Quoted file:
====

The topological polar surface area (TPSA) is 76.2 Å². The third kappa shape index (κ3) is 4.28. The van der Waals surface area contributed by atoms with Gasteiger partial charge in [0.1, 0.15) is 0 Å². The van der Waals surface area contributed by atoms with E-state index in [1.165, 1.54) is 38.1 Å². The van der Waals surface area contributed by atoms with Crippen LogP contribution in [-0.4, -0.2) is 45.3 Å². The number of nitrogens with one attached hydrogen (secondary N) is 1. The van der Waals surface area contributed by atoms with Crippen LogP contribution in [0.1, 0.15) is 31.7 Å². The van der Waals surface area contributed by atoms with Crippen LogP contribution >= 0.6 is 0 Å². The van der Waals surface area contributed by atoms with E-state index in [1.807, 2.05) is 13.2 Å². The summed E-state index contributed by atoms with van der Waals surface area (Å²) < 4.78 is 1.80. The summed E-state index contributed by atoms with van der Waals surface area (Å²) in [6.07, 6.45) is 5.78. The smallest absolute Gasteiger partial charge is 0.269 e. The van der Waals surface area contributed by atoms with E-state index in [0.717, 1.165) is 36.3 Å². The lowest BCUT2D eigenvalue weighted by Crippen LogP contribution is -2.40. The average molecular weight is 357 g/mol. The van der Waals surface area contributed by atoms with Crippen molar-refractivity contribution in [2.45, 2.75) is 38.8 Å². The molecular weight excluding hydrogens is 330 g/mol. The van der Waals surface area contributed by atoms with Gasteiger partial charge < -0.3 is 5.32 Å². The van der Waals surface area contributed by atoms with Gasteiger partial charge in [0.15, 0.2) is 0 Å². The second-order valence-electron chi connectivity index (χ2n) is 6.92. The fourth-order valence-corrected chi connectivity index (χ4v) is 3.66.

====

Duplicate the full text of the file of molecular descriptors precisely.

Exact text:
The topological polar surface area (TPSA) is 76.2 Å². The third kappa shape index (κ3) is 4.28. The van der Waals surface area contributed by atoms with Gasteiger partial charge in [0.1, 0.15) is 0 Å². The van der Waals surface area contributed by atoms with E-state index in [1.165, 1.54) is 38.1 Å². The van der Waals surface area contributed by atoms with Crippen LogP contribution in [-0.4, -0.2) is 45.3 Å². The number of nitrogens with one attached hydrogen (secondary N) is 1. The van der Waals surface area contributed by atoms with Crippen LogP contribution in [0.1, 0.15) is 31.7 Å². The van der Waals surface area contributed by atoms with Crippen LogP contribution >= 0.6 is 0 Å². The van der Waals surface area contributed by atoms with E-state index in [1.807, 2.05) is 13.2 Å². The summed E-state index contributed by atoms with van der Waals surface area (Å²) < 4.78 is 1.80. The summed E-state index contributed by atoms with van der Waals surface area (Å²) in [6.07, 6.45) is 5.78. The smallest absolute Gasteiger partial charge is 0.269 e. The van der Waals surface area contributed by atoms with E-state index in [0.717, 1.165) is 36.3 Å². The lowest BCUT2D eigenvalue weighted by Crippen LogP contribution is -2.40. The average molecular weight is 357 g/mol. The van der Waals surface area contributed by atoms with Crippen molar-refractivity contribution in [2.45, 2.75) is 38.8 Å². The molecular weight excluding hydrogens is 330 g/mol. The van der Waals surface area contributed by atoms with Gasteiger partial charge < -0.3 is 5.32 Å². The van der Waals surface area contributed by atoms with Gasteiger partial charge in [0.15, 0.2) is 0 Å². The second-order valence-electron chi connectivity index (χ2n) is 6.92. The fourth-order valence-corrected chi connectivity index (χ4v) is 3.66.